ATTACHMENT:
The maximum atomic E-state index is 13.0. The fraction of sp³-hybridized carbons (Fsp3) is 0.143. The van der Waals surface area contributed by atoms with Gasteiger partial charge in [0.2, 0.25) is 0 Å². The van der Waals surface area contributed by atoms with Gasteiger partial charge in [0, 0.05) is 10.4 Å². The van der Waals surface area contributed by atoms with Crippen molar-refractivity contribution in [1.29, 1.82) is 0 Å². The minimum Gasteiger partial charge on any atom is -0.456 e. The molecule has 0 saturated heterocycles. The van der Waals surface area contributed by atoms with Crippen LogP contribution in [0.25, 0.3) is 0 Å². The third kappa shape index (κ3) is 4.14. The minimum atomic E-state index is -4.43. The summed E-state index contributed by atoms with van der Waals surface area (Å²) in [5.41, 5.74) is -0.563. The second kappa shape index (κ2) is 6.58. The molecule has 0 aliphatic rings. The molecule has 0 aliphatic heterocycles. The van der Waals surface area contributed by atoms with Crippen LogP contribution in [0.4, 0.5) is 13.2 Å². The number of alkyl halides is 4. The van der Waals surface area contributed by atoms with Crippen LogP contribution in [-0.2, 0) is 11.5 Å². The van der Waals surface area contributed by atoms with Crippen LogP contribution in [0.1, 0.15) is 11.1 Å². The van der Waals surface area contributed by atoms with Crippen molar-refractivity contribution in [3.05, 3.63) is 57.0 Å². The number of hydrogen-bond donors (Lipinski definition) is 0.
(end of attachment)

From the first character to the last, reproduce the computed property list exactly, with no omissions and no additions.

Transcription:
The maximum atomic E-state index is 13.0. The fraction of sp³-hybridized carbons (Fsp3) is 0.143. The van der Waals surface area contributed by atoms with Gasteiger partial charge in [0.2, 0.25) is 0 Å². The van der Waals surface area contributed by atoms with Gasteiger partial charge in [0, 0.05) is 10.4 Å². The van der Waals surface area contributed by atoms with Crippen molar-refractivity contribution in [1.29, 1.82) is 0 Å². The minimum Gasteiger partial charge on any atom is -0.456 e. The molecule has 0 saturated heterocycles. The van der Waals surface area contributed by atoms with Crippen LogP contribution in [0.25, 0.3) is 0 Å². The third kappa shape index (κ3) is 4.14. The minimum atomic E-state index is -4.43. The summed E-state index contributed by atoms with van der Waals surface area (Å²) in [5.41, 5.74) is -0.563. The second kappa shape index (κ2) is 6.58. The molecule has 0 aliphatic rings. The molecule has 0 aliphatic heterocycles. The van der Waals surface area contributed by atoms with Crippen LogP contribution in [0.4, 0.5) is 13.2 Å². The number of alkyl halides is 4. The van der Waals surface area contributed by atoms with Crippen LogP contribution in [-0.2, 0) is 11.5 Å². The van der Waals surface area contributed by atoms with Crippen LogP contribution in [0.1, 0.15) is 11.1 Å². The van der Waals surface area contributed by atoms with Crippen molar-refractivity contribution in [3.05, 3.63) is 57.0 Å². The number of hydrogen-bond donors (Lipinski definition) is 0.